A suspended Whitaker police officer was held for trial Monday on a perjury charge stemming from a statement he made about the events surrounding an investigation last year.
Officer William Davis, 35, also had been charged with two misdemeanor counts each of official oppression, false swearing and unsworn falsification to authorities. After a nearly four-hour preliminary hearing, District Judge Richard Opiela withdrew one of each count but held the rest for trial.
The charges were filed in April following an Allegheny County district attorney's office investigation.
Officer Davis is accused of making false statements in two search warrant affidavits.
In one dated July 6 requesting to search a woman's Frank Street home, he detailed the arrest of a man named Travon Fuller two days earlier.
The woman, Michele Lang, and her son were arrested July 6. A month later, at a hearing involving one of Ms. Lang's children, Officer Davis testified that Mr. Fuller was leaving the Lang home with a stolen firearm when he was arrested, according to a district attorney's office criminal complaint.
Whitaker police Officer Patrick Schmidt testified that he was out patrolling that July 4 with Officer Davis. He said he didn't see anyone walking out of the Frank Street home that day before the officers pulled over Mr. Fuller and found a stolen gun -- but also that he didn't have a clear view of the house from where the police car was positioned at one point.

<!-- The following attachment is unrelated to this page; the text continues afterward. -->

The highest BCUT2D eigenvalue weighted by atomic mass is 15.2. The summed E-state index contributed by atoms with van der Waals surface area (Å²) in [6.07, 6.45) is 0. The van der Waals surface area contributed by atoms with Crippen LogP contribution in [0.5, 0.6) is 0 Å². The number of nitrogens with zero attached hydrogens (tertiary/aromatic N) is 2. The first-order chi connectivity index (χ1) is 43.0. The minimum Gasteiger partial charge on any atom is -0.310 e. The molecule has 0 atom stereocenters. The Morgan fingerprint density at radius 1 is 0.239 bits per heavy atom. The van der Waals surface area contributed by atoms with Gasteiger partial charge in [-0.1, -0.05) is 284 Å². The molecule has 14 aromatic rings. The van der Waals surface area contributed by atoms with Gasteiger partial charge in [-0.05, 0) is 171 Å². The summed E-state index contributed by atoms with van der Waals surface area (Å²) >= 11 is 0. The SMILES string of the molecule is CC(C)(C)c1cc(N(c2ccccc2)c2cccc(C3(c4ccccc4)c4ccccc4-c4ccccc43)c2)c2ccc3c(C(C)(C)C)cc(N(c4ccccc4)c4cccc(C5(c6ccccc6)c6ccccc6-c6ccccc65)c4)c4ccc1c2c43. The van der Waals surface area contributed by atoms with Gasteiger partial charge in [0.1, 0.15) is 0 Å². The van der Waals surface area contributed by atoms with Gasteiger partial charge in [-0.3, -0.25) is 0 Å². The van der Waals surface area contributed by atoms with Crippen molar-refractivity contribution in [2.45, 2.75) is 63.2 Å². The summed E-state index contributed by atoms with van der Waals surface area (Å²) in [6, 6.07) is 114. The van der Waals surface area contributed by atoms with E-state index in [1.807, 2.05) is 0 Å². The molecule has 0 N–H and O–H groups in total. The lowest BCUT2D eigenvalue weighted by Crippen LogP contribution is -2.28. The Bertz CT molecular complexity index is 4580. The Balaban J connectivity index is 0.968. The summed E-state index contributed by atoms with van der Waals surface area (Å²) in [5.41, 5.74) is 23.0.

Prosecutors said Officer Davis perjured himself because the statement he made in court contradicted both Officer Schmidt's account and Officer Davis' own criminal complaint for Mr. Fuller's arrest.
"It's the only time the defendant can tie a firearm to the house is through a lie," assistant district attorney Jonathan Fodi said.
Defense attorney William Difenderfer said the key aspect of probable cause in searching Ms. Lang's home was, in his opinion, a confidential informant who had purchased drugs at the Lang home, not Mr. Fuller's arrest.
This marks the second set of charges related to Officer Davis' actions as a police officer. He was charged last fall after an investigator with the Allegheny County district attorney's office said he broke a woman's window during a traffic stop and then threatened to file charges if she didn't pay to fix the gun he used to do it.
In that case, he is awaiting trial on official oppression, making a false statement and related offenses.
The district attorney's office plans to merge the cases for trial, spokesman Mike Manko said.
Molly Born: email@example.com, 412-263-1944 or on Twitter @borntolede.